Plastics Today is reporting that Bayer is spinning off their materials science business, which include polyurethanes and their monomers, and also polycarbonates. There had been rumors for awhile that Bayer was going along this path, but I always figured someone would buy the business rather than have it spun-off.
I've never been party to a spin-off, rather I've been on the "spinning" side. While there are certain advantages (the company has more independence and can seek capital from a multitude of sources rather than just its new owner), there also disadvantages too (the stock markets are very short sighted and want good, consistent results every quarter). But spin-offs can also be a dumping ground for all the junk that the spinning company wants to rid itself of without any of the legal or PR issues associated with it. Want to cut your labor force by x thousand and not have to worry about the negative PR? Put them in the spin-off and let them bloody their hands while your hands stay clean. When there is a contract between a buyer and a seller [*], it's a lot tougher to shovel some dirt under the rug.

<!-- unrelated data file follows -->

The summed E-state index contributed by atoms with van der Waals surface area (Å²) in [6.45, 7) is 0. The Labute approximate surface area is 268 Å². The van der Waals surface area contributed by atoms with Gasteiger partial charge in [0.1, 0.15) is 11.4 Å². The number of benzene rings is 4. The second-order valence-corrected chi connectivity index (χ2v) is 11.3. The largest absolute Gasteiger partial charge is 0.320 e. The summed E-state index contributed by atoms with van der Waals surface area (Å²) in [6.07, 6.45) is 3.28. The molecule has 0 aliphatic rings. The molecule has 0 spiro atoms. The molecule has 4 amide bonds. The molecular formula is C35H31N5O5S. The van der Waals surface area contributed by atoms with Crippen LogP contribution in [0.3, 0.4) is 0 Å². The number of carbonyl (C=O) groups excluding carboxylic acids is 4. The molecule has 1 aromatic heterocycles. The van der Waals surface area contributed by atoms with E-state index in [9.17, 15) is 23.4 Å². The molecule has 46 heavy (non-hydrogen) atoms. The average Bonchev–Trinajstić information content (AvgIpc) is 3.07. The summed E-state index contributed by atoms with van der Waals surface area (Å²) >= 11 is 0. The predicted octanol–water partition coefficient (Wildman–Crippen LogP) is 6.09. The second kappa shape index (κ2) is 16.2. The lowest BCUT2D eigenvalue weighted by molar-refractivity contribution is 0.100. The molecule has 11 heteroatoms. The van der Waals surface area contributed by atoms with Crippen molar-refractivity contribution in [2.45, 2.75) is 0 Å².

I'm just speaking in general terms. I have no idea if that will happen here at all. Just wishing everyone on both sides of the future spin-off all the best.
[*] Or should I say between a Bayer and a seller? Ha ha ha. I crack myself up.